Compilers make heavy use of graph data structures as all the code being compiled is essentially stored as a graph. Most compilers also provide ways for visualizing these complex data structures which might come in handy while debugging, and help understanding certain optimizations. Let’s have a look at some of these data structures and how to visualize them using graphviz and LLVM passes.

Note: All the graphs we’ll produce are generated in .dot format. If you want to visualize them make sure you have support for graphviz in your IDE or use an online tool.

Control Flow Graph (CFG)

A Control flow graph(CFG) is the unit of code to represent a function in LLVM. It’s essentially a graph where each node represents a smaller code block. This graph is passed around in the compilation pipeline and undergoes various rearrangements that we call optimizations. Before we investigate what are all the components and their properties are it’s better to have an example that will help map the concepts easily. Consider below C++ function.

int loopSum() {
    int ans = 0;
    for(int i = 0; i < 5; i++){
        ans += (20 % i);
    if(ans < 10)
        ans += 1;
        ans += 2;
    return ans;

Whose IR and CFG look like this (I have generated IR at -O0 to prevent obvious optimizations) img1

The individual boxes are Control Flow Blocks connected by Control Flow Edges.

Some interpretations from the graph:

  • Each CFG has an entry block that contains the first instruction.
  • There is a single exit block that contains ret instruction. Block if.end in above example.
  • Each node is the smallest consecutive set of instructions that cannot be further split into smaller blocks.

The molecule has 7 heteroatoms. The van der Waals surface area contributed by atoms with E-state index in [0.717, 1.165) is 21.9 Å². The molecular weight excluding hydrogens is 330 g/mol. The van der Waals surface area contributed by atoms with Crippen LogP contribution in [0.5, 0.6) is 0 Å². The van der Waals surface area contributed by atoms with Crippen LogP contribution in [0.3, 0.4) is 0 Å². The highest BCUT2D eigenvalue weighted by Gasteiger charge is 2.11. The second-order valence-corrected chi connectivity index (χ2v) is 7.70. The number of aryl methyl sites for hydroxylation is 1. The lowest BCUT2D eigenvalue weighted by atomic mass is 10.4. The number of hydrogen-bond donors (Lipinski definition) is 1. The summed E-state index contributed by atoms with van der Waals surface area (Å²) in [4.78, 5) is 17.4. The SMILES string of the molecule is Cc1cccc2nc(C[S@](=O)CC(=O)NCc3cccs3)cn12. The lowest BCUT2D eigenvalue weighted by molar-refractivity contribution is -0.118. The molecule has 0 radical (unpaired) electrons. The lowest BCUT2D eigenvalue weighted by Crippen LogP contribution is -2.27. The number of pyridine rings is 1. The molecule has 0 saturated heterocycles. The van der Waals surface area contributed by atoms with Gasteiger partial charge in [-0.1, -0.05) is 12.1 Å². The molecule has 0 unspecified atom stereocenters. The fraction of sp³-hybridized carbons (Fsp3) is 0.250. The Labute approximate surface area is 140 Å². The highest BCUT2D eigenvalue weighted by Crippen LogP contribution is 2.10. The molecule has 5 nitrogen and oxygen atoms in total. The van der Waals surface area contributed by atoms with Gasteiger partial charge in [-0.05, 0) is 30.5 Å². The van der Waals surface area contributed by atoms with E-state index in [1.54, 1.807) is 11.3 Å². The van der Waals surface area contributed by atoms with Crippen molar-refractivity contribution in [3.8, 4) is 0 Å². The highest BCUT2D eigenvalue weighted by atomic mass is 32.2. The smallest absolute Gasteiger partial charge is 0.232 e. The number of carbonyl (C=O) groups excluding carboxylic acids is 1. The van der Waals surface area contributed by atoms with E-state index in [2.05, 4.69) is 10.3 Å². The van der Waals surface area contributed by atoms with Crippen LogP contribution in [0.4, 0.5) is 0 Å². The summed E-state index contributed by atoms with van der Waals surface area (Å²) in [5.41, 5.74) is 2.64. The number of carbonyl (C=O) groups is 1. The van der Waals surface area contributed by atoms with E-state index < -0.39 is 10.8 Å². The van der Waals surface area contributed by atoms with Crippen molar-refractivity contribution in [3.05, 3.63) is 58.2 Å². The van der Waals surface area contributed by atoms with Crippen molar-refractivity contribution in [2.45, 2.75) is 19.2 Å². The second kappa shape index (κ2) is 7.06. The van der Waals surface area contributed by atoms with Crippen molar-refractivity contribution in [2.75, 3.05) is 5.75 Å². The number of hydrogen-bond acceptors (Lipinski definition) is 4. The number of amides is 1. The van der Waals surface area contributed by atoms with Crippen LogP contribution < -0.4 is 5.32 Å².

• These nodes are connected to each other by edges. Which mark which block of code should execute after this has done executing.

So how does a sequential IR code gets converted to a graph? Turns out it is straightforward provided we follow the below rules.

  1. Starting from the top first instruction goes into the entry block.
  2. Each consecutive instruction goes into the same block until we see a terminator instruction. eg br, switch, ret, indirectbr.
  3. In that case, depending on conditional (for.cond) or un-conditional (entry) branch create new block(s) connected to this block via directed edge(s).
  4. Follow rules 2-4 until you run out of instructions.

You can generate a .dot graph for any IR code in LLVM using -dot-cfg pass.

$ opt -passes=dot-cfg test.ll -cfg-dot-filename-prefix=temp -o /dev/null
Writing ''...

-cfg-dot-filename-prefix will add a prefix, so the output file is not hidden. This pass support multiple other options which you can explore on official documentation. One such option is -dot-cfg-only which will only print blocks names and edges getting rid of all the code.

One lesser-known feature of LLVM is that it also supports dumping dot graphs for MIR after D133709.

$ llc -mtriple=amdgcn-- -run-pass=dot-machine-cfg  -mcfg-dot-filename-prefix=temp temp.mir -o /dev/null
# Don't forget to give -mtriple as MIR is heavily target dependent

Having understood the working of a CFG understanding the graphs next will be easy.